Or at least help you take action. You may find new ideas in this book or you may not, but it will certainly help you look at cross cultural coziness in a new, and possible more active, way.
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Having a warm and cozy house shouldn't be a big deal but due to all the busyness and stressors of our lives, it becomes a problem.  This book is about finding ways to have a cozy life. Hygge is one of the ways that was explored in this book. . A quote from the book explains this concept " You can also think of it as an emotion, mood, or state of mind. When you’re experiencing hygge you feel safe, warm, and cozy.." This book was an inspiration for me. Slowing down, reorganizing my life helped. The author leads you thru  a guided meditation for wellness.as well as other ways to help with stress. This book was great and I recommend it to anyone needing some help with making their life cozy. I received this book from Net Galley for a honest review..
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3.5 stars
This is a nice little book on how you can incorporate a variety of practices to bring coziness into your life. If you read self-help books, you likely won't learn many new ideas, but you will appreciate how the author focuses on common practices with coziness in mind. I enjoyed learning how different cultures and countries embrace coziness (or similar concepts). Common themes include decluttering, mindfulness, nature, simplicity, connection, and spiritual practices. The chapter on coziness from an emotional perspective offers a fresh take on dealing with emotions and will encourage readers to be more mindful of how they engage with others. I was inspired to do a little decluttering and rearranging in my home and schedule to make my days cozier. It wasn't earth-shattering, but it did offer some much-needed energetic and physical breathing space.

I received an e-copy of this book via NetGalley in exchange for an honest review.
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I wasn’t sure what to make if the book initially. I’ve been hearing all about “Hygge” for last year, and how it’s so incredibly life changing from some and total hogwash for others. I decided I would give this book a chance as it explored more than one version of “cozy”. 

The book started off a bit slow, and to be honest a bit too “hippie and love” for me. I gave it a chance and continued reading, and I fell in love with it. I’ve been following so many of these practices in my own life over the past few years, slowly integrating the ideas, the book just reinforced what I've already believed. This book has so many great ideas and concepts, for someone looking to really just slow down and accept the “cozy” into their own life.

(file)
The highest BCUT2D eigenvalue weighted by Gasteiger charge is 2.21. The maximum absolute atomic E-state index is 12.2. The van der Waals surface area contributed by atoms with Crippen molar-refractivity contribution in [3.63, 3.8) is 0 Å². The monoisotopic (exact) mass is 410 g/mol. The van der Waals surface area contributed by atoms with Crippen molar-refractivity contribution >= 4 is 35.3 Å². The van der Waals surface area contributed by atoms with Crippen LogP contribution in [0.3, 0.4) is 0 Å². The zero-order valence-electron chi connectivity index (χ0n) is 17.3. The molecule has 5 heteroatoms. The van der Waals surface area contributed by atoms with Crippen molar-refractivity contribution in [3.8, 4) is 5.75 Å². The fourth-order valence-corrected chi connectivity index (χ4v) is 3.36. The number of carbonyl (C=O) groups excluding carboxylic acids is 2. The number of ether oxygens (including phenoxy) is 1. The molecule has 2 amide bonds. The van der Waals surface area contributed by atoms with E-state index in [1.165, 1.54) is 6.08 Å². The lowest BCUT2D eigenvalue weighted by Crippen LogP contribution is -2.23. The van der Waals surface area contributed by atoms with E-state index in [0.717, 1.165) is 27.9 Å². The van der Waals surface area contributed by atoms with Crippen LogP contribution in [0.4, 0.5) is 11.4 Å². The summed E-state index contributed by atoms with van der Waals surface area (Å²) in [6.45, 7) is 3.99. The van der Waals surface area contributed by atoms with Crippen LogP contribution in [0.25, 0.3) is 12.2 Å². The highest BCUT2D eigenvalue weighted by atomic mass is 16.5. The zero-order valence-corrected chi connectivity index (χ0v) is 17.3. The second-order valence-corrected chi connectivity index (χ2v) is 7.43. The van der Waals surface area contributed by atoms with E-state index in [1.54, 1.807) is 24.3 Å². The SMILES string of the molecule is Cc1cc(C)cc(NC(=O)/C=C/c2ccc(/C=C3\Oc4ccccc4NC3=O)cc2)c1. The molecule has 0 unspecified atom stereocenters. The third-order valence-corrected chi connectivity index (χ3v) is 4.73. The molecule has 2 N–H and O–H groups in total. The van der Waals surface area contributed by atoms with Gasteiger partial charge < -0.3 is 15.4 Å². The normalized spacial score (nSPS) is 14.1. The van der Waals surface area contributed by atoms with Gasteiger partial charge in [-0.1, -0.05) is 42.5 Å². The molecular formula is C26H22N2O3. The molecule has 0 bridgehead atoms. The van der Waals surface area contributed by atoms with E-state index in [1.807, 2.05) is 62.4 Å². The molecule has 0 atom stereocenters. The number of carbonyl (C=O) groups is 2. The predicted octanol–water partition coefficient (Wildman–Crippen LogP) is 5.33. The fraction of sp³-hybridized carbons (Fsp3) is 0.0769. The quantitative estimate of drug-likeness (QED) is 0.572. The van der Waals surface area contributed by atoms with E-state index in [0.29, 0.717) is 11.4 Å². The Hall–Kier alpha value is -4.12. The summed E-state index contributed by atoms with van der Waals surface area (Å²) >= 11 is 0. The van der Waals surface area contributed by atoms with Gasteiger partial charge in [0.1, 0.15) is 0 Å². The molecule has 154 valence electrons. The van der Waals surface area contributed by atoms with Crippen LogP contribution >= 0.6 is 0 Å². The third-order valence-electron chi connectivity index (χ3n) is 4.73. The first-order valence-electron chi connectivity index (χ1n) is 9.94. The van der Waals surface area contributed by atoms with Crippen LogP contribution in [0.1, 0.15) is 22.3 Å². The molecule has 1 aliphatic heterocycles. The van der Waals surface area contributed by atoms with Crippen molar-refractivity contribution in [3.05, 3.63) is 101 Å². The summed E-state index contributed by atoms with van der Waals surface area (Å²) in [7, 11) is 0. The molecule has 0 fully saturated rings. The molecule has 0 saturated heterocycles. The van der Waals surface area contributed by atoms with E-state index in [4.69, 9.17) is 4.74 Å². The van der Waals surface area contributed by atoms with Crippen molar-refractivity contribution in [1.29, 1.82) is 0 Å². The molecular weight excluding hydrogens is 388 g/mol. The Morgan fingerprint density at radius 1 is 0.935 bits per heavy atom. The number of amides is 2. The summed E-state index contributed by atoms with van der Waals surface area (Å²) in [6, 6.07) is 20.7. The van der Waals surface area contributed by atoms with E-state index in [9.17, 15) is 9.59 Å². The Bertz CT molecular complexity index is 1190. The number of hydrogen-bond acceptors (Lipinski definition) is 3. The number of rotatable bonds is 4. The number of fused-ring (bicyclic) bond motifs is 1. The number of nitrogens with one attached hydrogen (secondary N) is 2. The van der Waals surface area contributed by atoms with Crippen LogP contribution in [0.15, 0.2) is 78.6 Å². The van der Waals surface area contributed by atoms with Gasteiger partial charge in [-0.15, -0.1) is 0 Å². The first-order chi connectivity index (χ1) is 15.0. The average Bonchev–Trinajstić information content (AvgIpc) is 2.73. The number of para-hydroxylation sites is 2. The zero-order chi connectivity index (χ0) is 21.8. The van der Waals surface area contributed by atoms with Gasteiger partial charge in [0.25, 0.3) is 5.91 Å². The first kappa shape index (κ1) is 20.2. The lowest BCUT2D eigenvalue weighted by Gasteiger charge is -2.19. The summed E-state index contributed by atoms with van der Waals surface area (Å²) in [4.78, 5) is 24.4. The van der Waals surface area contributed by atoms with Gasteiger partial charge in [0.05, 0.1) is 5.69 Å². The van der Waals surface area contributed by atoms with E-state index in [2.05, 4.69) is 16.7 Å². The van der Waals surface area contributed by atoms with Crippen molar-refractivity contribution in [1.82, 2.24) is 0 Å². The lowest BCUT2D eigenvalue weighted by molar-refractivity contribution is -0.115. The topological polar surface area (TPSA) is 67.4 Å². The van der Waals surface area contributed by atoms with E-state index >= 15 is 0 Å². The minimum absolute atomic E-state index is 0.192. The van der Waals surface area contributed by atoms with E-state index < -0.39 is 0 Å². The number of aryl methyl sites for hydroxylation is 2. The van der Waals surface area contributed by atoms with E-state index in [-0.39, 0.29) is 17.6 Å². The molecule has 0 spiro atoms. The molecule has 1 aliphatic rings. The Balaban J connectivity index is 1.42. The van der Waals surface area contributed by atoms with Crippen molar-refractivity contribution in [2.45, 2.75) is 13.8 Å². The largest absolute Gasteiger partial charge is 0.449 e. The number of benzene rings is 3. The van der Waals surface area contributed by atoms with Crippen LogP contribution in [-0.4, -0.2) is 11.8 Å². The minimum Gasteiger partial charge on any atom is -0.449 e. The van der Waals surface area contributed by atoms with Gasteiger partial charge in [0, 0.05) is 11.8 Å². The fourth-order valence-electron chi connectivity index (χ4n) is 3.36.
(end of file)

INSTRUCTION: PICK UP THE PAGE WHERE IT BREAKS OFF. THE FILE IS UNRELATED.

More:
It’s not just about decorations, candles, a warm blanket, or the environment. It really digs down into all areas of your life, which gives you a sense of how to fix those areas and truly incorporate the “cozy” energy into your life completely. 

I already know that I’ll be buying myself a copy, and one for my mother in-law for Mother’s Day this year. It’s an exceptional book with a very laid back energy too it. Reading it under a warm blanket in bed, with my dogs next to me, a hot cup of tea, the room lit with a scented candle and string lights over head only added to the cozy vibe. 

I received an ARC copy of this book in exchange for an honest review from NetGalley and the publisher.
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While I love the idea of this book, it is in essence just a compilation of titles our library already owns. This would be good if you are looking for a brief guide to "cozy" across the multicultural spectrum. Alvarez does add in some personal touches and ideas on how to introduce and appreciate the cozy in our own life.
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I really enjoyed this book, relatively short read with good exercises. It will make a cute gift.
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The Simplicity of Cozy just didn't hit the mark for me. I was expecting a self-help book on how to make more room for hygge in my life and how to live a more relaxed Norwegian type lifestyle. I felt like The Simplicity of Cozy wasn't different than the whole host of books on this topic that have popped up. I didn't need the author to tell me that on stressful days I should pick up take out and not cook dinner. I've got that down. I wanted to know how to not let my life get to that point where I'm stressed and need to pick up that take out food because I have no energy left to cook.